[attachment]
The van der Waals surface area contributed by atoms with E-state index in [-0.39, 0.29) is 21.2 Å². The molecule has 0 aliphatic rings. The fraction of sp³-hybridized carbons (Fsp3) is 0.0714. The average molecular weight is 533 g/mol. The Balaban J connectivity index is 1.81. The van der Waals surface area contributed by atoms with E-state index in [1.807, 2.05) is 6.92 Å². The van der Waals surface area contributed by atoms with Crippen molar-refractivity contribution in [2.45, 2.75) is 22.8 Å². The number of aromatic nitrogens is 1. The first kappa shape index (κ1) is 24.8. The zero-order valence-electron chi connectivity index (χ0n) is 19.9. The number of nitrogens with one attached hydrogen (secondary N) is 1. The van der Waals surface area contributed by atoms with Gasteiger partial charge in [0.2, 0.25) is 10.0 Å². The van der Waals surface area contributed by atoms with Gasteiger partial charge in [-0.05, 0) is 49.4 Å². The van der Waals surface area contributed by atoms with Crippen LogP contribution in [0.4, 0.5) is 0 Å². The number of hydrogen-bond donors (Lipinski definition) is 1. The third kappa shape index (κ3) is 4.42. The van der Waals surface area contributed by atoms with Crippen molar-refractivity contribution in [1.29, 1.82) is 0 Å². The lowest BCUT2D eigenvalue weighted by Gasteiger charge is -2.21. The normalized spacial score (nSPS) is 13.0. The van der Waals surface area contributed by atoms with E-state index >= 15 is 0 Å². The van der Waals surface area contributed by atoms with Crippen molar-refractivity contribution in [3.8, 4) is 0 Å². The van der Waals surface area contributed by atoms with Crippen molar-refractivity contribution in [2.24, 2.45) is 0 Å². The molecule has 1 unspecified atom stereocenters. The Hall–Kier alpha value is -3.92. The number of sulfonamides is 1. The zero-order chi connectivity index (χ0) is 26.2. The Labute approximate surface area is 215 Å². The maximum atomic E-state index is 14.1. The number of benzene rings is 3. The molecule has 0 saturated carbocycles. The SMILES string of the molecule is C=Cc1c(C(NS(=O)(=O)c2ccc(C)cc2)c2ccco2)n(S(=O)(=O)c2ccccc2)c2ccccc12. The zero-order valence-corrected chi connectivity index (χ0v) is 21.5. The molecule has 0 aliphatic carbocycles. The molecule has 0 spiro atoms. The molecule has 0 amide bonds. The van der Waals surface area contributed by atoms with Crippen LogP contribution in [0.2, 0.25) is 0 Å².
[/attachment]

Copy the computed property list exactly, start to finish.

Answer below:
The van der Waals surface area contributed by atoms with E-state index in [-0.39, 0.29) is 21.2 Å². The molecule has 0 aliphatic rings. The fraction of sp³-hybridized carbons (Fsp3) is 0.0714. The average molecular weight is 533 g/mol. The Balaban J connectivity index is 1.81. The van der Waals surface area contributed by atoms with E-state index in [1.807, 2.05) is 6.92 Å². The van der Waals surface area contributed by atoms with Crippen molar-refractivity contribution in [2.45, 2.75) is 22.8 Å². The number of aromatic nitrogens is 1. The first kappa shape index (κ1) is 24.8. The zero-order valence-electron chi connectivity index (χ0n) is 19.9. The number of nitrogens with one attached hydrogen (secondary N) is 1. The van der Waals surface area contributed by atoms with Gasteiger partial charge in [0.2, 0.25) is 10.0 Å². The van der Waals surface area contributed by atoms with Gasteiger partial charge in [-0.05, 0) is 49.4 Å². The van der Waals surface area contributed by atoms with Crippen LogP contribution in [0.4, 0.5) is 0 Å². The number of hydrogen-bond donors (Lipinski definition) is 1. The third kappa shape index (κ3) is 4.42. The van der Waals surface area contributed by atoms with Crippen molar-refractivity contribution in [1.29, 1.82) is 0 Å². The lowest BCUT2D eigenvalue weighted by Gasteiger charge is -2.21. The normalized spacial score (nSPS) is 13.0. The van der Waals surface area contributed by atoms with E-state index >= 15 is 0 Å². The van der Waals surface area contributed by atoms with Crippen molar-refractivity contribution in [3.8, 4) is 0 Å². The van der Waals surface area contributed by atoms with Crippen molar-refractivity contribution in [2.24, 2.45) is 0 Å². The molecule has 1 unspecified atom stereocenters. The Hall–Kier alpha value is -3.92. The number of sulfonamides is 1. The zero-order chi connectivity index (χ0) is 26.2. The Labute approximate surface area is 215 Å². The maximum atomic E-state index is 14.1. The number of benzene rings is 3. The molecule has 0 saturated carbocycles. The SMILES string of the molecule is C=Cc1c(C(NS(=O)(=O)c2ccc(C)cc2)c2ccco2)n(S(=O)(=O)c2ccccc2)c2ccccc12. The zero-order valence-corrected chi connectivity index (χ0v) is 21.5. The molecule has 0 aliphatic carbocycles. The molecule has 0 spiro atoms. The molecule has 0 amide bonds. The van der Waals surface area contributed by atoms with Crippen LogP contribution in [0.2, 0.25) is 0 Å².